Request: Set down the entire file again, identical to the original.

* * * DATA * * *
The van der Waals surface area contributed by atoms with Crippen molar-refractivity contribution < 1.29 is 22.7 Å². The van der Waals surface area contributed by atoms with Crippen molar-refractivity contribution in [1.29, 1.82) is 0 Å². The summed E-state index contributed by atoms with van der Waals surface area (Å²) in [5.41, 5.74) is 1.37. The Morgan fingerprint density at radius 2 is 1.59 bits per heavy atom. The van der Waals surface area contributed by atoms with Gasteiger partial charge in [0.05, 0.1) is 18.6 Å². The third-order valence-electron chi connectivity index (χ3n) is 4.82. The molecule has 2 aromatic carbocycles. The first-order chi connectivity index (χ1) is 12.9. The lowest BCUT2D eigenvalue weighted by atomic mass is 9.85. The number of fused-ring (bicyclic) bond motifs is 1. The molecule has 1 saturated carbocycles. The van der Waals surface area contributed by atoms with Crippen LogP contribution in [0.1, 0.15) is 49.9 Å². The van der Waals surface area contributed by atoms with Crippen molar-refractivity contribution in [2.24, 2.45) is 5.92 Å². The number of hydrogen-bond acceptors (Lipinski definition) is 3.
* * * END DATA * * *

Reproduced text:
The van der Waals surface area contributed by atoms with Crippen molar-refractivity contribution < 1.29 is 22.7 Å². The van der Waals surface area contributed by atoms with Crippen molar-refractivity contribution in [1.29, 1.82) is 0 Å². The summed E-state index contributed by atoms with van der Waals surface area (Å²) in [5.41, 5.74) is 1.37. The Morgan fingerprint density at radius 2 is 1.59 bits per heavy atom. The van der Waals surface area contributed by atoms with Gasteiger partial charge in [0.05, 0.1) is 18.6 Å². The third-order valence-electron chi connectivity index (χ3n) is 4.82. The molecule has 2 aromatic carbocycles. The first-order chi connectivity index (χ1) is 12.9. The lowest BCUT2D eigenvalue weighted by atomic mass is 9.85. The number of fused-ring (bicyclic) bond motifs is 1. The molecule has 1 saturated carbocycles. The van der Waals surface area contributed by atoms with Crippen LogP contribution in [0.1, 0.15) is 49.9 Å². The van der Waals surface area contributed by atoms with Crippen molar-refractivity contribution in [2.24, 2.45) is 5.92 Å². The number of hydrogen-bond acceptors (Lipinski definition) is 3.